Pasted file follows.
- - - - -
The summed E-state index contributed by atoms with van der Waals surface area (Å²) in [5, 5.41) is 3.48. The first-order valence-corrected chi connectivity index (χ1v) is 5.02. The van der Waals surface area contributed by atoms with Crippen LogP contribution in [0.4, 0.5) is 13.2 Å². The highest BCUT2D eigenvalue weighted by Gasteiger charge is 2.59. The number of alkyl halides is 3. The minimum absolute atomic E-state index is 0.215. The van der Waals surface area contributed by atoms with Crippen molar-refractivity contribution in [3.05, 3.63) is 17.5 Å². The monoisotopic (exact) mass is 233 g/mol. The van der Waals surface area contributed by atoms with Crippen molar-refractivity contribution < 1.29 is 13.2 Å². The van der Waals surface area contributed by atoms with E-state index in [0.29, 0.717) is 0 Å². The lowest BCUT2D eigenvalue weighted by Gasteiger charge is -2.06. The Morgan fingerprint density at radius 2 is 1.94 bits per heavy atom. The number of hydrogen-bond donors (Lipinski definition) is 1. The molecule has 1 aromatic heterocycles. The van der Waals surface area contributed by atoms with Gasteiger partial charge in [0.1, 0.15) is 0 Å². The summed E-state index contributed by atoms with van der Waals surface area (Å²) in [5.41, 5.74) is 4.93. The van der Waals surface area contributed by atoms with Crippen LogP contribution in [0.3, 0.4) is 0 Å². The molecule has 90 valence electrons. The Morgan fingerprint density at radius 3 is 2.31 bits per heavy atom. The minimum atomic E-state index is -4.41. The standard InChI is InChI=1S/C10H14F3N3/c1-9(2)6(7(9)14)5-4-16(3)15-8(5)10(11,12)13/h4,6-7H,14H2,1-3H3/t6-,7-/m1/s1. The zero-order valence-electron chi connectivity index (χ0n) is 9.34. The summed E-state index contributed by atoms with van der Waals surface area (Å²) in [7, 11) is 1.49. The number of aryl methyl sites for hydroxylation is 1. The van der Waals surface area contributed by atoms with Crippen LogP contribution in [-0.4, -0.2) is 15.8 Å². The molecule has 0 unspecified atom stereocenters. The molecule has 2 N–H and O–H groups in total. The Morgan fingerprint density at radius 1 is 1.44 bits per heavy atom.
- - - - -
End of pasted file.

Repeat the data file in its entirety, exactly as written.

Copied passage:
The summed E-state index contributed by atoms with van der Waals surface area (Å²) in [5, 5.41) is 3.48. The first-order valence-corrected chi connectivity index (χ1v) is 5.02. The van der Waals surface area contributed by atoms with Crippen LogP contribution in [0.4, 0.5) is 13.2 Å². The highest BCUT2D eigenvalue weighted by Gasteiger charge is 2.59. The number of alkyl halides is 3. The minimum absolute atomic E-state index is 0.215. The van der Waals surface area contributed by atoms with Crippen molar-refractivity contribution in [3.05, 3.63) is 17.5 Å². The monoisotopic (exact) mass is 233 g/mol. The van der Waals surface area contributed by atoms with Crippen molar-refractivity contribution < 1.29 is 13.2 Å². The van der Waals surface area contributed by atoms with E-state index in [0.29, 0.717) is 0 Å². The lowest BCUT2D eigenvalue weighted by Gasteiger charge is -2.06. The Morgan fingerprint density at radius 2 is 1.94 bits per heavy atom. The number of hydrogen-bond donors (Lipinski definition) is 1. The molecule has 1 aromatic heterocycles. The van der Waals surface area contributed by atoms with Gasteiger partial charge in [0.1, 0.15) is 0 Å². The summed E-state index contributed by atoms with van der Waals surface area (Å²) in [5.41, 5.74) is 4.93. The van der Waals surface area contributed by atoms with Crippen LogP contribution in [0.3, 0.4) is 0 Å². The molecule has 90 valence electrons. The Morgan fingerprint density at radius 3 is 2.31 bits per heavy atom. The minimum atomic E-state index is -4.41. The standard InChI is InChI=1S/C10H14F3N3/c1-9(2)6(7(9)14)5-4-16(3)15-8(5)10(11,12)13/h4,6-7H,14H2,1-3H3/t6-,7-/m1/s1. The zero-order valence-electron chi connectivity index (χ0n) is 9.34. The summed E-state index contributed by atoms with van der Waals surface area (Å²) in [7, 11) is 1.49. The number of aryl methyl sites for hydroxylation is 1. The van der Waals surface area contributed by atoms with Crippen LogP contribution in [-0.4, -0.2) is 15.8 Å². The molecule has 0 unspecified atom stereocenters. The molecule has 2 N–H and O–H groups in total. The Morgan fingerprint density at radius 1 is 1.44 bits per heavy atom.